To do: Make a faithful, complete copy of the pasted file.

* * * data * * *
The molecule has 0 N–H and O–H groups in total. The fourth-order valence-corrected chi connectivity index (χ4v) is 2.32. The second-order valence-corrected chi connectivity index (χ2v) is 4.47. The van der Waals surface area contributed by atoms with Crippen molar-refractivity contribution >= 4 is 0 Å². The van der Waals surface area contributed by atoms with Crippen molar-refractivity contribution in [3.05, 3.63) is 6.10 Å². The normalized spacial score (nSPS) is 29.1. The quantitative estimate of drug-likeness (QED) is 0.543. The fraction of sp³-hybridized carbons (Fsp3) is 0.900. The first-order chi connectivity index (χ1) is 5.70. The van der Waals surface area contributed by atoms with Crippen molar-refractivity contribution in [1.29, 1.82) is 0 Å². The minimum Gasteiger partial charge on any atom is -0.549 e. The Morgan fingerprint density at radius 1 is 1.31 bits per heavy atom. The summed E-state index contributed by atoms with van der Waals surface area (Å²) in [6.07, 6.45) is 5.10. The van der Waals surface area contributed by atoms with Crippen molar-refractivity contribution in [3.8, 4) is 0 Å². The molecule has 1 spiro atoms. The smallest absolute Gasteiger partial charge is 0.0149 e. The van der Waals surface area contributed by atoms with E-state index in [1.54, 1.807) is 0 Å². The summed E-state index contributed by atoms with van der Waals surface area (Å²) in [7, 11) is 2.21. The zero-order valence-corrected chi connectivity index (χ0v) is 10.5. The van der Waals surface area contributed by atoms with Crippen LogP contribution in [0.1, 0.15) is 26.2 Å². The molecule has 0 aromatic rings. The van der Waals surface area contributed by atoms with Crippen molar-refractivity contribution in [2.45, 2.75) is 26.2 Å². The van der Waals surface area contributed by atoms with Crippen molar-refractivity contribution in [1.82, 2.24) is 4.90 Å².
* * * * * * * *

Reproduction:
The molecule has 0 N–H and O–H groups in total. The fourth-order valence-corrected chi connectivity index (χ4v) is 2.32. The second-order valence-corrected chi connectivity index (χ2v) is 4.47. The van der Waals surface area contributed by atoms with Crippen molar-refractivity contribution >= 4 is 0 Å². The van der Waals surface area contributed by atoms with Crippen molar-refractivity contribution in [3.05, 3.63) is 6.10 Å². The normalized spacial score (nSPS) is 29.1. The quantitative estimate of drug-likeness (QED) is 0.543. The fraction of sp³-hybridized carbons (Fsp3) is 0.900. The first-order chi connectivity index (χ1) is 5.70. The van der Waals surface area contributed by atoms with Crippen molar-refractivity contribution in [1.29, 1.82) is 0 Å². The minimum Gasteiger partial charge on any atom is -0.549 e. The Morgan fingerprint density at radius 1 is 1.31 bits per heavy atom. The summed E-state index contributed by atoms with van der Waals surface area (Å²) in [6.07, 6.45) is 5.10. The van der Waals surface area contributed by atoms with Crippen molar-refractivity contribution in [3.8, 4) is 0 Å². The molecule has 1 spiro atoms. The smallest absolute Gasteiger partial charge is 0.0149 e. The van der Waals surface area contributed by atoms with E-state index in [1.54, 1.807) is 0 Å². The summed E-state index contributed by atoms with van der Waals surface area (Å²) in [7, 11) is 2.21. The zero-order valence-corrected chi connectivity index (χ0v) is 10.5. The van der Waals surface area contributed by atoms with Crippen LogP contribution in [0.1, 0.15) is 26.2 Å². The molecule has 0 aromatic rings. The van der Waals surface area contributed by atoms with Crippen molar-refractivity contribution in [2.45, 2.75) is 26.2 Å². The van der Waals surface area contributed by atoms with Crippen molar-refractivity contribution in [1.82, 2.24) is 4.90 Å².